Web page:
I’ve talked before about dealing with bad customer service. I’m all for being vocal when you have a truly negative experience.
But I’m trying to make a more conscious effort to also write companies about positive experiences.
Customers rarely write in with happy comments. Just think what a nice change of pace your comments will be to the customer service rep and, when it’s passed on, to the actual store’s employee(s).
More importantly, I do it because it’s important to recognize good service.
Yes, it is employees’ job to provide a positive customer interaction. But let’s face it: A lot of them are really putting in the absolute minimum effort.
Why not applaud really good service? The acknowledgment could really make the person’s day. It will also encourage the employee to keep up the good work. In a way, you’re helping future customers.
Still not convinced? Fine. (Meany-head.) But you should know: Some companies reward positive comments. Not as often as they react to negative feedback, it’s true; but it does happen.
Back when Mr. Clean Magic Erasers first came out, I had just become an apartment manager in a very dirty building. I used the erasers with great results, and I told the company so. It sent me some coupons for Mr. Clean and some other products.
(By the way, I used Magic Erasers recently to get the grime off bathroom walls. I barely had to apply pressure. I love those things!)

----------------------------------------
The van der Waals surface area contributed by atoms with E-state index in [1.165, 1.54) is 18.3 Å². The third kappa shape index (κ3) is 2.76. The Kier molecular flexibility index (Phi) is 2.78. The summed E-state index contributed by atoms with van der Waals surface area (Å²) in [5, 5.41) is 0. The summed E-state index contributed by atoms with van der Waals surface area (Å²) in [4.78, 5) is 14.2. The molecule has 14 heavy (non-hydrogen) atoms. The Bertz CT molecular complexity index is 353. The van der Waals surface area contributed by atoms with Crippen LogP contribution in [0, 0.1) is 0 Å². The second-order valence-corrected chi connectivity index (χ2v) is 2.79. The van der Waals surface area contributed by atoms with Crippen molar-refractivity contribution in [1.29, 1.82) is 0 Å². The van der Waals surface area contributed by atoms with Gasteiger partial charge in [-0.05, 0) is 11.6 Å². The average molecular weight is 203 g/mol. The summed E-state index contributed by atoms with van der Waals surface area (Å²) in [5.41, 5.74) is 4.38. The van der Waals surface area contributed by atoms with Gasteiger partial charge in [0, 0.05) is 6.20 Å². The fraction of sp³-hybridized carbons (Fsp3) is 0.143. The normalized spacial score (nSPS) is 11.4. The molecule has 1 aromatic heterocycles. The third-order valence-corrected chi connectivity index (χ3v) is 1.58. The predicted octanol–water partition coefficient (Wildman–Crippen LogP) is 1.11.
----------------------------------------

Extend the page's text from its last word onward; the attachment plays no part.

When all is said and done, I’m not really doing this for potential freebies or discounts. I’m doing it so that I’m not always the angry customer. It’s bad for the soul to only write negative things.
A manager at Red Robin got a positive review when he took it upon himself to apologize for a bad experience that we hadn’t actually complained about. We asked for the check when our food hadn’t arrived after 30 minutes. He came over, apologized, comped our drinks and appetizer, and gave us a $40 gift card.
Once we got home, I dashed off an email so that Red Robin knows what a good job he did.
Similarly, there was an exceptional worker at Smashburger. He was congenial enough at the register that I noticed his service. Later, though, he engaged us in conversation while wiping dow a nearby table. It was a small thing, but it stuck with me.
I hope that those comments get back to the employees themselves — for morale and, yes, my karma.
Do you guys ever write to companies about positive experiences?